User Driven Modelling – Detailed Explanation – Part 2 – Research Approach

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This research demonstrates how a taxonomy can be used as the information source, from which it is possible to automatically produce software. This technique is most suitable at present to modelling, visualisation, and searching for information. The article explains the technique of User Driven Model (UDM) Development that could be part of a wider approach of User Driven Programming (UDP). This approach involves the creation of a visual environment for software development, where modelling programs can be created without the requirement of the model developer to learn programming languages. The theory behind this approach is explained, and also the main practical work in creation of this system. The basis of this approach is modelling of the software to be produced in Ontology systems such as Jena http://www.hpl.hp.com/semweb/ and Protege http://protege.stanford.edu/. It also has the potential to be computer language and system independent as one representation could be translated into many computer languages or Meta languages (will explaine in other articles).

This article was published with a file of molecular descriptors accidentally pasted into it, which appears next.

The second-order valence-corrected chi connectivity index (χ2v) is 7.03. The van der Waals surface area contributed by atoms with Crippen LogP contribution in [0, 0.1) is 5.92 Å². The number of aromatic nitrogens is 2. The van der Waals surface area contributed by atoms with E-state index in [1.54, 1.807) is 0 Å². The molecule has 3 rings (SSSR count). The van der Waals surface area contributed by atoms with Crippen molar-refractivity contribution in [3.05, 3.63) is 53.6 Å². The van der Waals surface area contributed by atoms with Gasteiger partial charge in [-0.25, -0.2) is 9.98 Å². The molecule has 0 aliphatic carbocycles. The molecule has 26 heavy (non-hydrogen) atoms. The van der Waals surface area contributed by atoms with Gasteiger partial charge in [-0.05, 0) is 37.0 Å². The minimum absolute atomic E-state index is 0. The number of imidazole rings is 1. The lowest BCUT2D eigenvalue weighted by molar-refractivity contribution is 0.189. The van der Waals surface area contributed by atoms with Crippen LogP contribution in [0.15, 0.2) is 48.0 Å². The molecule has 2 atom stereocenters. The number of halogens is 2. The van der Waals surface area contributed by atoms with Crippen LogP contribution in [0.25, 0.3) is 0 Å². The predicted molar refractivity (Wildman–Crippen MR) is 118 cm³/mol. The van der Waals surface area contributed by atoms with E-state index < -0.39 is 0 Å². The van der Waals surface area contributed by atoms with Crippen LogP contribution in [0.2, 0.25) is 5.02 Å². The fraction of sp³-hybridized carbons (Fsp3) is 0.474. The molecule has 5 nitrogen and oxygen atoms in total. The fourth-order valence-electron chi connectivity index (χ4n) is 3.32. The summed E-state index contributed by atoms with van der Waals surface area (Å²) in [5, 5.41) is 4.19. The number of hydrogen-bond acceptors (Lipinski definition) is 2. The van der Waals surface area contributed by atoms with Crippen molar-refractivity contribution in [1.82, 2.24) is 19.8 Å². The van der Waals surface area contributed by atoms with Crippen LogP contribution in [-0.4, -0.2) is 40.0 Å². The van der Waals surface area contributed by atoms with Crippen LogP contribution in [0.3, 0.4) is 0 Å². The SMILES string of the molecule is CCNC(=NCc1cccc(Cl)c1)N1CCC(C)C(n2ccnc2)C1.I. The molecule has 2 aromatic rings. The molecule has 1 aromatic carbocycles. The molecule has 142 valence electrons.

The research applies this User Driven technique to aerospace engineering but it should be applicable to any subject. The basis of the research is the need to provide better ways for people to specify what they require from computer software using techniques that they understand, instead of needing to take the intermediate steps of either learning a computer language(s) or explaining their requirements to a software expert. These intermediate steps are expensive in terms of time, cost, and level of misunderstanding. If users can communicate intentions directly to the computer, they can receive quick feedback, and be able to adapt their techniques in a quick and agile way in response to this feedback.